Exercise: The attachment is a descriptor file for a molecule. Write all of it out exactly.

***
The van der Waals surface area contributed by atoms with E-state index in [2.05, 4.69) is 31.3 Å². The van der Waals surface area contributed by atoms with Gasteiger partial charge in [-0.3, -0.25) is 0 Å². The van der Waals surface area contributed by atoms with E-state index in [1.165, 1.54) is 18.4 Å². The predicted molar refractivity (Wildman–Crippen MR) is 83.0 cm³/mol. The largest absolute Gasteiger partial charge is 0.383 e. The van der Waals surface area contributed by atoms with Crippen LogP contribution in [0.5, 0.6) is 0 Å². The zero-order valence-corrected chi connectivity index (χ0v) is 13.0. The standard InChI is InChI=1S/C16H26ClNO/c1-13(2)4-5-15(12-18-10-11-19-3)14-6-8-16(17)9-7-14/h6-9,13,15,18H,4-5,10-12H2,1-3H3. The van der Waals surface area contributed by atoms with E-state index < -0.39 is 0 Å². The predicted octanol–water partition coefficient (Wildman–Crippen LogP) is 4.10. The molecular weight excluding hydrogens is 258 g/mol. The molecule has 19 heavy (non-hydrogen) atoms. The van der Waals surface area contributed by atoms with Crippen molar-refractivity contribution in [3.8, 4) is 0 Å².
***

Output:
The van der Waals surface area contributed by atoms with E-state index in [2.05, 4.69) is 31.3 Å². The van der Waals surface area contributed by atoms with Gasteiger partial charge in [-0.3, -0.25) is 0 Å². The van der Waals surface area contributed by atoms with E-state index in [1.165, 1.54) is 18.4 Å². The predicted molar refractivity (Wildman–Crippen MR) is 83.0 cm³/mol. The largest absolute Gasteiger partial charge is 0.383 e. The van der Waals surface area contributed by atoms with Crippen LogP contribution in [0.5, 0.6) is 0 Å². The zero-order valence-corrected chi connectivity index (χ0v) is 13.0. The standard InChI is InChI=1S/C16H26ClNO/c1-13(2)4-5-15(12-18-10-11-19-3)14-6-8-16(17)9-7-14/h6-9,13,15,18H,4-5,10-12H2,1-3H3. The van der Waals surface area contributed by atoms with E-state index < -0.39 is 0 Å². The predicted octanol–water partition coefficient (Wildman–Crippen LogP) is 4.10. The molecular weight excluding hydrogens is 258 g/mol. The molecule has 19 heavy (non-hydrogen) atoms. The van der Waals surface area contributed by atoms with Crippen molar-refractivity contribution in [3.8, 4) is 0 Å².